NBA, WNBA, Major League Baseball and Major League Soccer games were called off Wednesday as athletes demanded racial justice.

Raonic, from Thornhill, Ont., broke Krajinovic while he was serving for the match in the second set before taking the tiebreaker.

In the third set, Raonic fought off one match point on serve and then broke Krajinovic to go up 6-5. The Canadian then served out the match.

WATCH | Raonic squeaks by Krajinovic:

Milos Raonic survives Quarter-final scare from Filip Krajinović to advance to semis in Cincinnati

3 years ago
Duration 0:34
After dropping the first set, Milos Raonic battled back to take down Filip Krajinović in three sets, 4-6, 7-6(2), 7-5 to move on to the semi-finals at the Cincinnati Masters.

Osaka beat No. 12 Anett Kontaveit 4-6, 6-2, 7-5 on Wednesday afternoon. She was scheduled to play No. 14 Elise Mertens.

Victoria Azarenka will play eighth-seeded Johanna Konta in the other women's semifinal. Konta beat Maria Sakkari 6-4, 6-3, and Azarenka advanced in straight sets against Ons Jabeur.

Azarenka, who was No. 1 in 2012, acknowledged Wednesday that she had considered retiring at the start of the year. She's currently No. 59 but has reached her first semifinal since April 2019.

"In January, I didn't know if I was going to play at all," she said. "So end of January, I decided: You know what? I might try, last time, and see what happens."

In the men's bracket, top-ranked Novak Djokovic had no problems with his creaky neck or the swirling winds during a 6-3, 6-1 victory over Jan-Lennard Struff that was by far his best showing of the week.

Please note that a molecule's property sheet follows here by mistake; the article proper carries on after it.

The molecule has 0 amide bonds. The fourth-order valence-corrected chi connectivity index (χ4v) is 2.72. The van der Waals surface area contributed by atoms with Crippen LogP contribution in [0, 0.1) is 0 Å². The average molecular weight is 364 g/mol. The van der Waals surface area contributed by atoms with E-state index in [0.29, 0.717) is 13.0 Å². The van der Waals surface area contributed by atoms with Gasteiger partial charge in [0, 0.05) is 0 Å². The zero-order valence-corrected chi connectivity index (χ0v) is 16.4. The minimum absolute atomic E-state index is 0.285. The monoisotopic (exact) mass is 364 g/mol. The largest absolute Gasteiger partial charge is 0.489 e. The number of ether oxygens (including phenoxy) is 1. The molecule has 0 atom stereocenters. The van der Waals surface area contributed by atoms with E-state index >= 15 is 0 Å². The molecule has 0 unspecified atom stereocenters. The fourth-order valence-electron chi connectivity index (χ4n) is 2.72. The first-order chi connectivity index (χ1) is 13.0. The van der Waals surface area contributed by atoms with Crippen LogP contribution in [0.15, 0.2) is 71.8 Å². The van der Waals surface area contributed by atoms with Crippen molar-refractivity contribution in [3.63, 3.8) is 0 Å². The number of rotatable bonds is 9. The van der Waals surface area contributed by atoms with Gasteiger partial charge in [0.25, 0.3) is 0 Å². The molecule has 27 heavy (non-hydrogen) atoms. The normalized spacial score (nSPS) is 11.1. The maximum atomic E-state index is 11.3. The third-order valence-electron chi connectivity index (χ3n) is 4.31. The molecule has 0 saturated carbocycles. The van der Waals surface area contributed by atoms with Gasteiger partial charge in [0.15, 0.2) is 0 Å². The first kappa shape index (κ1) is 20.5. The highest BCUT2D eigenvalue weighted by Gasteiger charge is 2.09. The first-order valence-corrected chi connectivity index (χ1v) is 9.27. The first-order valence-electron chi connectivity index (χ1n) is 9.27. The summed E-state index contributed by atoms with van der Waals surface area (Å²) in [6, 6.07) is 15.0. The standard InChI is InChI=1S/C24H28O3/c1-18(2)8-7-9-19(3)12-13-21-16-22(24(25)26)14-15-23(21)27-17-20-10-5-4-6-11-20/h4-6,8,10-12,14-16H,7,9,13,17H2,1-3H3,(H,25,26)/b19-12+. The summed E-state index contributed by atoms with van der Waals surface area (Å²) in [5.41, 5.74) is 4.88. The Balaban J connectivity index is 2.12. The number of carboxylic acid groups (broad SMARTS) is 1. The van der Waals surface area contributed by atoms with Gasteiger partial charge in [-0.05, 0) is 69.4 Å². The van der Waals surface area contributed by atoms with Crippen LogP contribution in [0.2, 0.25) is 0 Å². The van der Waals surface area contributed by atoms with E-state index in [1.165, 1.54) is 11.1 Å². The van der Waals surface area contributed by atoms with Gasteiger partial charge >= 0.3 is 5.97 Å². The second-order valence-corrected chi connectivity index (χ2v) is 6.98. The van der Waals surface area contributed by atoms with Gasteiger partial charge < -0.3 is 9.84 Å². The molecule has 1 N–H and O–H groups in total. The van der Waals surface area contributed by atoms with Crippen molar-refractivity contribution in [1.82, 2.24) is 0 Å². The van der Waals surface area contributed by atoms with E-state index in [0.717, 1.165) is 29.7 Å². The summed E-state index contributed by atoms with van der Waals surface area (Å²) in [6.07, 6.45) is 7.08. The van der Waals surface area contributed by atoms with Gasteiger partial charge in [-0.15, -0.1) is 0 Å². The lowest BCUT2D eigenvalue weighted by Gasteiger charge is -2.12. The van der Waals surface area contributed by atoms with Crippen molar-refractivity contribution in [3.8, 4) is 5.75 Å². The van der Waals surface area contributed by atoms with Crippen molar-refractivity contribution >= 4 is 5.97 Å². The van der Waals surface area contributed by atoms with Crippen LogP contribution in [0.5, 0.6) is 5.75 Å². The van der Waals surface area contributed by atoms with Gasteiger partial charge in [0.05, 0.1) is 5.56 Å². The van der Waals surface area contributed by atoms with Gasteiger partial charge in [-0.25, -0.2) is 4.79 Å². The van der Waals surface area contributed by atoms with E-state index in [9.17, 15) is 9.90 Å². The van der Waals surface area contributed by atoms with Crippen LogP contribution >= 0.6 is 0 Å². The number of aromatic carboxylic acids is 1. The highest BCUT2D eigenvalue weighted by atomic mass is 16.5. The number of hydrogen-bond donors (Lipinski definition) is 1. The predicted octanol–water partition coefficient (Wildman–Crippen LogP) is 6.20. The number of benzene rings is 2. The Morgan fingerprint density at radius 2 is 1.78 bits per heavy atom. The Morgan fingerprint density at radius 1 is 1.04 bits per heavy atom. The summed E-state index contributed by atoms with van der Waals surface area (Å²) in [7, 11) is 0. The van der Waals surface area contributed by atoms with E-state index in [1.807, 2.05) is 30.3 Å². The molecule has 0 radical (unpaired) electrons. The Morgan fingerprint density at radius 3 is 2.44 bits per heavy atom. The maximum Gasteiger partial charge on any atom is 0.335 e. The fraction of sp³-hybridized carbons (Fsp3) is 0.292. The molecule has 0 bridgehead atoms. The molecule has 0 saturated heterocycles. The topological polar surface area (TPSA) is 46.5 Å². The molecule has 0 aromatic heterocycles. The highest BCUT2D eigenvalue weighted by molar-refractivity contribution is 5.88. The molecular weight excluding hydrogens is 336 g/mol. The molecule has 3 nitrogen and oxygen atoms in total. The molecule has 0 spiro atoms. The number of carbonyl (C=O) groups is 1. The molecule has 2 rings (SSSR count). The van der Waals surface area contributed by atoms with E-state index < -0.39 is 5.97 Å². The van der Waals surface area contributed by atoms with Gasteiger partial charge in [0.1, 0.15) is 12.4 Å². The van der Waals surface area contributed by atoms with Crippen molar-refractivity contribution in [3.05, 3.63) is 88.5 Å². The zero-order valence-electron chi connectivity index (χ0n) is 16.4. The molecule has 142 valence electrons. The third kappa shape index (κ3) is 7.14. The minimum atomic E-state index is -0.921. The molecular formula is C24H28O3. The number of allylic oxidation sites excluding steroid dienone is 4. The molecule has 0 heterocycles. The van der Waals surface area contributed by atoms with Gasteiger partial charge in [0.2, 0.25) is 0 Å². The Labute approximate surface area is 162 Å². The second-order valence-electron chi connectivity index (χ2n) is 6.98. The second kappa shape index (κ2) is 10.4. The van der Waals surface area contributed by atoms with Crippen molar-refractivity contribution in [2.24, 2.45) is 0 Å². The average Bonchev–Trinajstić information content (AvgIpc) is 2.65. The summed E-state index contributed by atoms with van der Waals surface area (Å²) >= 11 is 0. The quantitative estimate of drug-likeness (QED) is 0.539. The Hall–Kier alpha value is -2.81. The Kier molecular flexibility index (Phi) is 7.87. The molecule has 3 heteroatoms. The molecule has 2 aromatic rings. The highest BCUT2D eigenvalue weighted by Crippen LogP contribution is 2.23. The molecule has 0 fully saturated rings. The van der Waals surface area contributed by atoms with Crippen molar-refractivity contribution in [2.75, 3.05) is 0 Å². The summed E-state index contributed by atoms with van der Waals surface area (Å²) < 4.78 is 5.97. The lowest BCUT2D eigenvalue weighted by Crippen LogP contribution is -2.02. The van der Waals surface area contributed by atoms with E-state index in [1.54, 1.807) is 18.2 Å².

So far, no rust at all after the long layoff from competitive tennis.

"Everything was worked on in the last six months, I had plenty of time," Djokovic said. "I worked on every single thing. It's great it's paying off so early after the break."

Djokovic moving on

Djokovic tested positive for COVID-19 after exhibition matches he organized in Serbia and Croatia in June with no social distancing.

In the semifinals, he'll face Roberto Bautista Agut, who knocked out defending champion Daniil Medvedev earlier in the day.

Medvedev failed to close it out in the second set, and Bautista Agut rallied for a 1-6, 6-4, 6-3 victory that eliminated yet another top player out of the tune-up tournament for the U.S. Open. Djokovic is the only player left in the tournament with an ATP Masters 1000 title to his credit.

Bautista Agut reached his third Masters semifinal and his first since 2016. He needed a set to adjust to the breezy, cooler conditions on court.

Medvedev hoisted the champion's Rookwood Pottery cup last year in Mason, Ohio, where the tournament is held annually. This year's event was moved to the U.S. Open site in Flushing Meadows because of pandemic precautions, creating a two-tournament event without spectators.

Tsitsipas also advanced to the semifinals when Reilly Opelka withdrew during the first set of their match Wednesday after getting treatment for an injured right knee.

With files from The Canadian Press

Add some “good” to your morning and evening.

A variety of newsletters you'll love, delivered straight to you.

Sign up now